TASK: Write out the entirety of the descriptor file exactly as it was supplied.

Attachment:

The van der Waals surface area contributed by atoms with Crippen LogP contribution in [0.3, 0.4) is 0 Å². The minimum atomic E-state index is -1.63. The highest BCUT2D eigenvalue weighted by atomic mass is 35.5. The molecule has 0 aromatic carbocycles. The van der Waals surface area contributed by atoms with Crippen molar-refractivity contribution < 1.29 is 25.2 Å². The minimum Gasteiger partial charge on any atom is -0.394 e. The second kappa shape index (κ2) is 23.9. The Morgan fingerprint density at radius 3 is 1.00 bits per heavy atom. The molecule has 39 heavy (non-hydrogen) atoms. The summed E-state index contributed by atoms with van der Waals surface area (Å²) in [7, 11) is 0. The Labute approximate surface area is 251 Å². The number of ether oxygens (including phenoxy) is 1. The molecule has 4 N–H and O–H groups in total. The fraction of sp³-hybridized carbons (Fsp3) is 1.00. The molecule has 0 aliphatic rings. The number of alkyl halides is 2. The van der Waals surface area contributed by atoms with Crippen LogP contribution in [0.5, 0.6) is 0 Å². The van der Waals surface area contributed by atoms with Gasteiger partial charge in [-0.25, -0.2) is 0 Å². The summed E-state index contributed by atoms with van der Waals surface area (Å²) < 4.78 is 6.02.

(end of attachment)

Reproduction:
The van der Waals surface area contributed by atoms with Crippen LogP contribution in [0.3, 0.4) is 0 Å². The minimum atomic E-state index is -1.63. The highest BCUT2D eigenvalue weighted by atomic mass is 35.5. The molecule has 0 aromatic carbocycles. The van der Waals surface area contributed by atoms with Crippen molar-refractivity contribution < 1.29 is 25.2 Å². The minimum Gasteiger partial charge on any atom is -0.394 e. The second kappa shape index (κ2) is 23.9. The Morgan fingerprint density at radius 3 is 1.00 bits per heavy atom. The molecule has 39 heavy (non-hydrogen) atoms. The summed E-state index contributed by atoms with van der Waals surface area (Å²) in [7, 11) is 0. The Labute approximate surface area is 251 Å². The number of ether oxygens (including phenoxy) is 1. The molecule has 4 N–H and O–H groups in total. The fraction of sp³-hybridized carbons (Fsp3) is 1.00. The molecule has 0 aliphatic rings. The number of alkyl halides is 2. The van der Waals surface area contributed by atoms with Crippen LogP contribution in [0.5, 0.6) is 0 Å². The van der Waals surface area contributed by atoms with Gasteiger partial charge in [-0.25, -0.2) is 0 Å². The summed E-state index contributed by atoms with van der Waals surface area (Å²) < 4.78 is 6.02.